To consolidate, disseminate, and gather information concerning the 710 expansion into our San Rafael neighborhood and into our surrounding neighborhoods. If you have an item that you would like posted on this blog, please e-mail the item to Peggy Drouet at pdrouet@earthlink.net

Friday, June 5, 2015

Historic Communities of 710 in Southern California Named a National Treasure

Joins the 'Beyond the 710' Coalition with Cities Opposing Tunnel

June 5, 2015 



The National Trust for Historic Preservation named Historic Communities of the 710 as its newest National Treasure on Sunday.

The National Trust is joining the Beyond the 710 coalition to call on Caltrans, Metro of Los Angeles, and other key decision makers to embrace a progressive, forward-thinking model for transportation planning that is suitable for the 21st century needs of the Los Angeles metro area. The Historic Communities of the 710 encompasses several historic neighborhoods and communities in the San Gabriel Valley, including Glendale, Sierra Madre, Pasadena, South Pasadena, La Cañada Flintridge, Alhambra, and the El Sereno neighborhood of Los Angeles.

The National Trust has decades of experience working for better transportation solutions in Southern California. As early as 1989, the Trust named South Pasadena, Pasadena and El Sereno to its annual list of America’s 11 Most Endangered Historic Places, shining a national media spotlight on the devastating threat a highway project posed to area historic communities. And in 1999, the Trust’s legal advocacy helped secure an injunction that stopped the proposal to build a surface route that would have demolished hundreds of historic homes and cultural sites.

Now, the Trust continues this three-decade legacy, partnering with the coalition supporting Beyond the 710 to advocate for a series of economical, 21st century transportation solutions that consider the needs of the region as a whole. Rather than focusing solely on moving people in their cars, the alternative solution that the Trust and Beyond the 710 support instead encourages a range of mobility options that will provide people of all ages and backgrounds with more flexible, accessible transit choices. This approach is in alignment with the current policies of Metro, which has embraced more progressive regional transportation planning that includes an expanding regional network of light rail, one of the largest bus systems in the country, and a rapidly growing network of bike and pedestrian options.

“Rather than returning to a highways-first, 1950s approach to transportation planning that inflicts harm on thriving, historic communities, the Trust and our partners are offering a forward-thinking, less costly alternative that helps sustain these special places and better reflects the current needs and wishes of area residents,” said Stephanie Meeks, president and CEO of the National Trust for Historic Preservation. “The cost of the proposed freeway tunnel—in dollars, air pollution, health care costs, quality of life factors, and damage to the historic fabric of multiple communities—is simply too high.”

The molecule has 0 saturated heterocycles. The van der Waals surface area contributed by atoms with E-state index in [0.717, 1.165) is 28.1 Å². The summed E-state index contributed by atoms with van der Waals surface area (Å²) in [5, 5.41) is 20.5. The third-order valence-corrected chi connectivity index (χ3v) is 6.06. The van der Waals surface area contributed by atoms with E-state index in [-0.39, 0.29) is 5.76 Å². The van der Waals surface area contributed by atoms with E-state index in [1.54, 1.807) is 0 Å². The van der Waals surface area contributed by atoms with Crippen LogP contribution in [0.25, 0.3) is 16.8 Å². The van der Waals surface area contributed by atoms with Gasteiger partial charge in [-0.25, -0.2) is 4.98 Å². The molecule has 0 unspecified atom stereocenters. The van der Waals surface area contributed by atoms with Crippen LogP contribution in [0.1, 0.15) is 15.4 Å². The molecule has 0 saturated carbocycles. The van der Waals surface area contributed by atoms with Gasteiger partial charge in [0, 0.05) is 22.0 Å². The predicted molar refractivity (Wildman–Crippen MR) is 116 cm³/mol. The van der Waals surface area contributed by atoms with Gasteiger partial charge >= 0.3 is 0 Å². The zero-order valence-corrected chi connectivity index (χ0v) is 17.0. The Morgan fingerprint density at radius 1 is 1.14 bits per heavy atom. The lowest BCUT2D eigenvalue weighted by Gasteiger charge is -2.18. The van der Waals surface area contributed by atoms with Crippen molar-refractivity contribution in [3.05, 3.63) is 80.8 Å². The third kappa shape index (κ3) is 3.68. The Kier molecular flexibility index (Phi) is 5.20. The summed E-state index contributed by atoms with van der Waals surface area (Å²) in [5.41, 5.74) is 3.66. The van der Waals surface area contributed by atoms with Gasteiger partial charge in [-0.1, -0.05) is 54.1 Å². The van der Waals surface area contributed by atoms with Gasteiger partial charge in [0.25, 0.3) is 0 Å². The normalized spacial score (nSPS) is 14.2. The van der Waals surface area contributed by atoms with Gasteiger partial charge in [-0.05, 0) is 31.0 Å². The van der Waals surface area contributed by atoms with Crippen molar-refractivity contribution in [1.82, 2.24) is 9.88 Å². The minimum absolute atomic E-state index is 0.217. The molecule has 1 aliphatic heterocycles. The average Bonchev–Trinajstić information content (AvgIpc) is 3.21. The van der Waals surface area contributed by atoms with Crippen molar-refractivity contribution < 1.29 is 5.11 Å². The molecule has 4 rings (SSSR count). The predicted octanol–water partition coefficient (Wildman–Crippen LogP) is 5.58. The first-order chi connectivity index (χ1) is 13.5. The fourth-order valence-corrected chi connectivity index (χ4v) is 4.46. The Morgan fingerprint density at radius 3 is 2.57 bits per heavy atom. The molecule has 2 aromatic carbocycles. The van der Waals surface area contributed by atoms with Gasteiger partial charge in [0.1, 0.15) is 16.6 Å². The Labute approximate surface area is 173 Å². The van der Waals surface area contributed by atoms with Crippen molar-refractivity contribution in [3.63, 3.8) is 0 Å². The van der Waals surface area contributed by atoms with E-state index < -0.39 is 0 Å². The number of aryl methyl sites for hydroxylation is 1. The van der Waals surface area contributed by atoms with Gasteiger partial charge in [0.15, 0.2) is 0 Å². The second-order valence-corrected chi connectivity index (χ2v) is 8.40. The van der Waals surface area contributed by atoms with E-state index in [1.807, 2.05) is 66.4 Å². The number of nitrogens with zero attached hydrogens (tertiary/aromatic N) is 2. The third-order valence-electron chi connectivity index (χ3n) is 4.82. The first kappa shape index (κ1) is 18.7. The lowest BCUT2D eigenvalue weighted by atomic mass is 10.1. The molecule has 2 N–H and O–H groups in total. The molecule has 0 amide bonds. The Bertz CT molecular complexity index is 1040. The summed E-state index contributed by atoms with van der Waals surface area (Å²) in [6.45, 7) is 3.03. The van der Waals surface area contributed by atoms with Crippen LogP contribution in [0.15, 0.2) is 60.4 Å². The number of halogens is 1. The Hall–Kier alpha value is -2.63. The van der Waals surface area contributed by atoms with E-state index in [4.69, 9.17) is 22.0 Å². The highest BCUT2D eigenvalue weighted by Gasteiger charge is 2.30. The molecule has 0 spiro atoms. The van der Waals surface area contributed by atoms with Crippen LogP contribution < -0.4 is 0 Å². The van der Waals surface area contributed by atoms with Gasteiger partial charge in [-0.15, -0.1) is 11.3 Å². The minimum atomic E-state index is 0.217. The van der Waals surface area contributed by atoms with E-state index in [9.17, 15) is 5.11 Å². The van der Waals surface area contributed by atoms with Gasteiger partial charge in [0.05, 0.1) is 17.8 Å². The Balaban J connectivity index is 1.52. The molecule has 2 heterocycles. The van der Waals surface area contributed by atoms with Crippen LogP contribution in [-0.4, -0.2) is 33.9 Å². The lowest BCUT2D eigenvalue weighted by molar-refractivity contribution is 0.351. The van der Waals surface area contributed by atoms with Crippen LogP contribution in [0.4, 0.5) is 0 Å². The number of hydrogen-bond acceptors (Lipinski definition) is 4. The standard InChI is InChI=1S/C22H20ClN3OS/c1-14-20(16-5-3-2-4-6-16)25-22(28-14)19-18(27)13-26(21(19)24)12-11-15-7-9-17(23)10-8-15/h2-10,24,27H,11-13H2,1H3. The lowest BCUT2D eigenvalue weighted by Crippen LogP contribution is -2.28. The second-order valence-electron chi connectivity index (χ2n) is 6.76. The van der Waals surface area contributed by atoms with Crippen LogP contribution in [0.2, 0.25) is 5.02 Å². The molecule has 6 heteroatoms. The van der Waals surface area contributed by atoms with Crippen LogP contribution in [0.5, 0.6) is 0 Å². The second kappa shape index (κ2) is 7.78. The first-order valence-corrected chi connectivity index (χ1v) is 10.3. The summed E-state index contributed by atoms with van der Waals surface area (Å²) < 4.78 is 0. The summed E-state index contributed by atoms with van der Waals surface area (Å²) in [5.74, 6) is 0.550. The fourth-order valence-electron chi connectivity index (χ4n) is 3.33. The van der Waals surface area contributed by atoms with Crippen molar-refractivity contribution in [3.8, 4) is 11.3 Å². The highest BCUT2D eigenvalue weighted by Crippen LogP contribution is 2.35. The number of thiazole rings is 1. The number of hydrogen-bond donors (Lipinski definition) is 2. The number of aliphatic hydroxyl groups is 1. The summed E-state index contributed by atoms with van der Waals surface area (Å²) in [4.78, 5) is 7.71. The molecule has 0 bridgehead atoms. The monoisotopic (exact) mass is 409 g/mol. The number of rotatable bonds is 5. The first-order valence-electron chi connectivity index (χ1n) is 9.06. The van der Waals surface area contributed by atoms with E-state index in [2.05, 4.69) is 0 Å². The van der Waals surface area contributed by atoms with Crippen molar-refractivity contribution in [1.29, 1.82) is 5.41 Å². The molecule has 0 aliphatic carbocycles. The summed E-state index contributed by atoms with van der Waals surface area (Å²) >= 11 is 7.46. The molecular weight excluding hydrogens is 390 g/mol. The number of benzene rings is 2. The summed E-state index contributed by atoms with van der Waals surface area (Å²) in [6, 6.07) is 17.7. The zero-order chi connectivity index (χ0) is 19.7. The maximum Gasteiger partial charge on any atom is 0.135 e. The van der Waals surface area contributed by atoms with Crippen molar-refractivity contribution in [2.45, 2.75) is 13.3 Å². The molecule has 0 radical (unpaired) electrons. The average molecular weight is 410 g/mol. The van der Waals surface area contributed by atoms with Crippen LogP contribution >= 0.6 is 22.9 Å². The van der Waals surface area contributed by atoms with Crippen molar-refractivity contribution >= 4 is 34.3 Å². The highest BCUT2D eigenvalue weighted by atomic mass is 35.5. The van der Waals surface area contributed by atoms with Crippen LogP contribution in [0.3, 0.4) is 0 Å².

“The National Trust for Historic Preservation is proud to join the cities, institutions, and organizations supporting ‘Beyond the 710: Moving Forward’ as committed advocates for more effective and equitable regional transportation solutions suited to the 21st century needs of this dynamic, diverse, and growing metropolis,” said Meeks. “Today, we are announcing Historic Communities of the 710 as our newest National Treasure—our signature advocacy program focusing on critically important and threatened historic places across the country. The National Trust supports and advances policies that promote urban livability, and we firmly believe that a transportation plan focused on the needs of the entire region will yield a much better solution for the residents and business owners who live and work in some of the oldest, most historic communities in Los Angeles and the San Gabriel Valley.”

Recently, the National Trust has been conducting seminal research into the factors that make 21st century American cities thriving, diverse and livable places. The findings clearly show that people want to live in places that feel like someplace. Across the country, new residents—especially younger people—are drawn to the unique character and experiences that can be found in older and historic urban neighborhoods. This historic fabric plays a critical social and economic role at the local level, creating jobs, strengthening neighborhoods, spurring revitalization, expanding prosperity, and improving quality of life for urban residents.

National Treasures are a portfolio of nationally-significant historic places throughout the country where the National Trust makes a long-term commitment to finding a preservation solution. As the Presenting Partner of the National Treasures program, American Express has pledged $6.5 million to help promote and enable the preservation of these cultural and historic places.